Born Free (Walking with Lions)

Many golden suns have circled the arc of the sky and your time in this magical land is nearly coming to an end… You have been welcomed into this coastal realm by all her people, you walked her sandy shores arm in arm, traversed her rocky plains and her dusty cities under her guidance, you rested your weary traveller’s feet in her sweet oasis, and you danced your first dance in the desert… But before you leave, this place, the land of Teranga, which others called Senegal, she has one more gift to offer you… the chance to connect to the deepest roots of her forest, where tall trees grow, creatures walk on four legs, undisturbed, untouched, where humans and nature coexist in a special harmony, and the lion is king.

Now, finally, she gives you the chance to be born again…
To be Born Free.

After my journey¬†through the north to the south of Senegal, before reaching the borders of the Gambia, I spent some time in the magical Fathala Wildlife Reserve, a place I’d been longing to visit since the beginning of my travels in West Africa, ever since I’d heard it existed.

My time on the reserve was an extraordinary experience; earthly, rich and inspiring. Surrounded by 6000 hectares of protected and original forest, I had the chance to walk in this wild environment with a herd of wild giraffe, track hyenas and rare monkeys, to witness the living beauty of the endangered and most beautiful of all African antelope, the Western Giant Eland, I slept in a tent in the middle of the Senegalese Bush where rhinos and wild dogs roam at night, and had the chance to walk amongst a pride of lions, saved from the perils of ‘canned hunting’ and reared within the park for eventual release into the surrounding¬†reserve…

This landscape is stunning, perfectly pristine and untouched.
To find original forest in this part of the African continent is an increasing rarity.

It was supposedly the ‘rainy season’ when I arrived, even though it didn’t rain once whilst I was there. For an Englishman, the ‘rain season’ is all bloody¬†year in London… However, the rains, as before with my travels, were in fact a blessing – the green of the land was as vibrant as fable, the food distribution was resultantly wide-spread for the varied wildlife, which meant the park was evenly populated (not all crammed around the waterhole like so often the case in dry climates).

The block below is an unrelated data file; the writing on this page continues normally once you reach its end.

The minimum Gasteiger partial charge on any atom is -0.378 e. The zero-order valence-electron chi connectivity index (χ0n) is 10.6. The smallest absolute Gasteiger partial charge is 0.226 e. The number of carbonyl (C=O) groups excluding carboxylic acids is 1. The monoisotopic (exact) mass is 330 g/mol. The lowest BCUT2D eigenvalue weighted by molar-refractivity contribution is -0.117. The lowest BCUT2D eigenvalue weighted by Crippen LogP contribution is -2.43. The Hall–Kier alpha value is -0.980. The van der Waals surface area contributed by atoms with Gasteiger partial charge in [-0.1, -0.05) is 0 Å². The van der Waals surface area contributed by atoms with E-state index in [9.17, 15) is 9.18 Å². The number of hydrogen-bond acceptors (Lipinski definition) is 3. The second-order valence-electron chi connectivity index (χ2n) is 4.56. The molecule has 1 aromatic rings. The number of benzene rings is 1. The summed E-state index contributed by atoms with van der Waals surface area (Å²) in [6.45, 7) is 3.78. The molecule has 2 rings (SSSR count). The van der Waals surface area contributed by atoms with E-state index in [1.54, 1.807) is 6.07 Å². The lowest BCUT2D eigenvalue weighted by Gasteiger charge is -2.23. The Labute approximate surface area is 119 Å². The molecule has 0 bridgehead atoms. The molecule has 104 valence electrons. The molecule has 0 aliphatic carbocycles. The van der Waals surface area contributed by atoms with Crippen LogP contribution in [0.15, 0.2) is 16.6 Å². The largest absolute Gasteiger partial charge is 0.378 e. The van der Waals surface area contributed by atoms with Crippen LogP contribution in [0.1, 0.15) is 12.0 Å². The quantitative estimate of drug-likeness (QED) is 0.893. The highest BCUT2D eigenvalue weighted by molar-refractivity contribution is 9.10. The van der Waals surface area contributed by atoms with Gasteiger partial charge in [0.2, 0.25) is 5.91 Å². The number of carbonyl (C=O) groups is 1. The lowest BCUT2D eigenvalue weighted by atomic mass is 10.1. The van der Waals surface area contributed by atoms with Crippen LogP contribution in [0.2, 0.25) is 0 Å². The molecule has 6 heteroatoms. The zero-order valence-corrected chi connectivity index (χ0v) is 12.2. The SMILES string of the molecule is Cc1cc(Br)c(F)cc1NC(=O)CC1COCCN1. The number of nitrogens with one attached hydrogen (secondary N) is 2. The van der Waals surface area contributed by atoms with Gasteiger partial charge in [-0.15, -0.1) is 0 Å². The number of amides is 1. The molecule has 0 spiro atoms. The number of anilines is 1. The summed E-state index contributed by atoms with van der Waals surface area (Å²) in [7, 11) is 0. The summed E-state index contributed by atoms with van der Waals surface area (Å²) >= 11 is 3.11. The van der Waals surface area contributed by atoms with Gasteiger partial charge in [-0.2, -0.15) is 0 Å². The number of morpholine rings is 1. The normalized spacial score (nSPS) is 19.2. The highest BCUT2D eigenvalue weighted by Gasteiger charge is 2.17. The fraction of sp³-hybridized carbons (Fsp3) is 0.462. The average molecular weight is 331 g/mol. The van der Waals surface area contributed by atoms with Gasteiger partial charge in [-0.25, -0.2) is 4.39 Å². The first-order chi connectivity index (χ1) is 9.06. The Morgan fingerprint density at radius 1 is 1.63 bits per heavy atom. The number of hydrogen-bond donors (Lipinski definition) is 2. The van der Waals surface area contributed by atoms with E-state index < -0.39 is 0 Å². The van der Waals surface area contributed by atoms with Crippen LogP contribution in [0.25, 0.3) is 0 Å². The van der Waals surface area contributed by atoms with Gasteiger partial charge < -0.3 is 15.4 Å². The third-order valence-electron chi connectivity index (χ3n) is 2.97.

My safari felt like a proper adventure… roaming and scouting the thickets of the Bush, which was quiet, still and perfect for bird and animal spotting – and the famous savannah heat was actually quite tolerable. Unlike with safari parks in other, better-known parts of Africa, the site wasn’t overrun with crowds or noisy tourists, and I could wander peacefully, at my own pace…

I’ve never been one for rushing or pushing my way to the front to get ‘that shot’… people are too impatient these days. They jump on the jeep, whizz around a park in a couple of hours where all the wildlife is constantly watched and tracked, you are¬†‘guaranteed’ to see all the top wildlife, a promise to all tourists, except you might have to wait your turn to get your selfie with an ostrich… I prefer the thrill of the chase… to sit, to walk, to watch… and let the wilderness reveal itself to you. Chance makes things so much more exciting; taking chances has always been the secret of my travel successes. Every inch of the forest was bursting forth with life; for me, it was more than I could have wished for – I’ve never seen so much wildlife in such short time. I will be forever thankful to the Fathala team for my experiences here, for their patience and willingness to answer all my questions and thoughts.

My every need was taken care of. I was utterly spoilt… as usual.

I would sit on my terrace or by the edge of the pool watching the glories of this forest kingdom open up before me, spent hours staring out into the green, clocking every little movement amongst the trees, every flutter, every call of the wild.

There were monkeys everywhere! As I sat and watched, listening to bird and cricket song in mellifluous cacophony all around, the cheeky monkeys would slowly creep up, climb down carefully from the ancient trees, moving ever closer, their keen eyes on the forest mangoes I had picked and was trying to seduce them with from my luxury private tent…

I guarded the mangoes closely, even fiercely, but what can I say? I had to let them have it eventually… once I was done with posing that was. I literally went inside for two minutes, came back out and my fruits were gone! Monkeys don’t wait around when there’s food to be had. I learnt that first-hand in Ghana.

The beauty of actually staying in the wild is not only the more natural interaction with the wildlife around but also more time to explore and see what a place has to offer. It’s far more personal, unique, and I try to stay in such places whenever travelling through a nature or game reserve.¬†I highly recommend any form of slower travel to anyone travelling in a developing country – with bad road networks and infrastructure and a generally way more laid back way of life than you’re probably used to, you get so much more from stopping off in a place at least for a night. As always I definitely recommend booking directly, no overpriced tour companies, and organising your own transport too. I normally just walk around and speak to people to get information. It’s harder work, but always cheaper, and the experiences with locals in-between are priceless.